Almost 150 people crowd around a statue in Linn Park last Friday, waiting to dedicate a statue honoring Nina Miglionico, the first woman to serve on the Birmingham City Council. Mayor William Bell and Birmingham City Council members past and present mingle with members of the Miglionico family and friends.
“Almighty God, we come together today to give you thanks for those you have raised up,” says Father Kevin Bazzel, giving the invocation. “Today we give you thanks especially for the gift of Miss Nina Miglionico who in 1963 you called to serve the people of the city of Birmingham in a time of tumult but also a time of transformation.”
Nina Miglionico, or Miss Nina as she was known to her friends, was part of Birmingham’s City Council for 22 years. She was a progressive politician who favored equality for women and African Americans. This fall marks the 30th anniversary of her retirement from government, and she’s being recognized not only by this statue but also in biographical documentary film,Stand Up, Speak Out: The Nina Miglionico Story.
The film was produced and directed, somewhat surprisingly, by local attorney Jenna Bedsole. In 2011, the Leadership Forum of the Alabama State Bar asked her to make a short video about one of the inductees into the Alabama Lawyers’ Hall of Fame. Bedsole had never made a film before, but was drawn to the only woman in that group: Nina Miglionico.
“As I started doing research, I realized I couldn’t do it in just 3 minutes. I couldn’t just do a short video about Nina,” recalls Bedsole. “Her accomplishments were too great and she was such a central figure in Birmingham and local politics I couldn’t just limit it to a short film. So it became a full-length feature film.”
Stand Up, Speak Out: The Nina Miglionico Story is making the rounds at film festivals. It highlights the achievements of this daughter of Italian immigrants who graduated from high school at age 16, college at 19 and Alabama Law School at age 22.
A Passion For Women’s Rights
Despite her impressive academic accomplishments, it was still 1936. Birmingham attorney Sam Rumore says Miglionico received only one job offer from a Birmingham law firm.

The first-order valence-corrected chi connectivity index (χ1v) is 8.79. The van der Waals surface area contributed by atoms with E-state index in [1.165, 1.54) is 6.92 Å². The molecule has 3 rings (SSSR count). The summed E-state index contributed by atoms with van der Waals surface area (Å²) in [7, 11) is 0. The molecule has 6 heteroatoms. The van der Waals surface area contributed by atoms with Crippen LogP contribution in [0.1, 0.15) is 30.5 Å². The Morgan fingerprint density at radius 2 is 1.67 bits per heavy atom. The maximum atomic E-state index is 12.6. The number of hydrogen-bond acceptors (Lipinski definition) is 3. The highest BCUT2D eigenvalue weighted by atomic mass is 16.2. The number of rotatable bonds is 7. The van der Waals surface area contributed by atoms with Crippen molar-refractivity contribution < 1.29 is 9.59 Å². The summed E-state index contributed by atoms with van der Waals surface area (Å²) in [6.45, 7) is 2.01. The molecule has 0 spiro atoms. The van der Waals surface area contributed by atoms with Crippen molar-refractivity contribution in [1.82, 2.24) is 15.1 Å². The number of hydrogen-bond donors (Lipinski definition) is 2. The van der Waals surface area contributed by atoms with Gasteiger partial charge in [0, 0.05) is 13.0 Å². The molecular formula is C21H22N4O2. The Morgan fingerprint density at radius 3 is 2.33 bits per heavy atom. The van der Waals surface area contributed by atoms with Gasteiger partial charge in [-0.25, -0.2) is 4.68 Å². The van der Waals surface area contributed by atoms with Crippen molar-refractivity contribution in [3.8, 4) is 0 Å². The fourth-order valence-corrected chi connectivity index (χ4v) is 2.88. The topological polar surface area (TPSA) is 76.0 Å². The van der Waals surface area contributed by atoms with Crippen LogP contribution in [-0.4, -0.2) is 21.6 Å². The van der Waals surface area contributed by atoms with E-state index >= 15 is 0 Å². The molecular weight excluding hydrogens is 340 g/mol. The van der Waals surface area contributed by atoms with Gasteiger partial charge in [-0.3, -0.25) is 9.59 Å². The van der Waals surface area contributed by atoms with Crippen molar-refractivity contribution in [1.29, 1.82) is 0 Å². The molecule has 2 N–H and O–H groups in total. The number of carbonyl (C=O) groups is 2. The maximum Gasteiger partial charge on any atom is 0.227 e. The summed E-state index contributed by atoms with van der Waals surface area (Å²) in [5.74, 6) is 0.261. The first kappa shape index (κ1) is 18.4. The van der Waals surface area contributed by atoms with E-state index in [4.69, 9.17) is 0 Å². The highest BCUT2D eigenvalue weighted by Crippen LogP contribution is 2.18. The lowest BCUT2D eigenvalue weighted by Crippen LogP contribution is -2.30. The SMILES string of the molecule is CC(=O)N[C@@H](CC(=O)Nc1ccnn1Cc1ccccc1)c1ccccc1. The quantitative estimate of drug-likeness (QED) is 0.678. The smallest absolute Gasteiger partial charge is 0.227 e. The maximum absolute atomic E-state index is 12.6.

“She was offered a job as a secretary if she could type and take shorthand,” laughs Rumore. “She certainly didn’t want to do that. So she opened her own law practice.”
Rumore clerked for Miglionico as a law student and eventually became her law partner. Rumore says Miss Nina’s involvement with professional women’s groups gave her insight into the legal problems of women at the time.
“Women couldn’t serve on juries. Women were treated differently in probate court. She went around speaking about the different ways women were treated,” says Rumore. “In fact, for 30 years she worked to change the law where women could not serve on juries. She started being an activist, and I guess it was just by using her legal skills. The next natural thing was to become a politician.”
Fighting Against Segregation in Birmingham
In March of 1963, Birmingham elected Mayor Albert Boutwell and nine new council members to replace Bull Connor and other city commissioners who had cast Birmingham as the capital of racial hatred. Nina Miglionico was one of the nine council members. According to Rumore, they wasted no time making changes.
“In one fell swoop they did away with every segregation ordinance that the city had on its books for so many years,” Rumore says.
Miglionico’s efforts to end segregation made her a target of the Ku Klux Klan. Crosses were burned in her yard, and in 1965 a bomb was left on the porch of the home she shared with her parents. Her father defused the device.
Miglionico spoke to reporters that same day. “I think that this confirms our feeling that this type of thing is un-American and that innocent people must be allowed to have peace in their home,” she said. “And I am sure that every member of the city government feels that we are going to do what needs to be done to move this city forward.”
“There’s also an amazing quiet courage that she had,” says Scotty Colson, who worked with Miglionico. “She was driven by a sense that everyone ought to be treated fairly. When you look at all of her history, coming up with bomb planted on her front porch, the vile things said about her over the years by the right wing and the segregationists. That never bothered her.”
“She truly embodied the idea of ‘it’s not the size of the dog in the fight, it’s the size of the fight in the dog,'” Colson says. “She had more fight in her than anybody that small should have ever been able to pack into it.”
After almost 23 years on the City Council Nina Miglionico retired in 1985. She continued to practice law almost until the day she died in 2009 at age 95. Her 73 years at the bar make her the longest-practicing female attorney in Alabama history.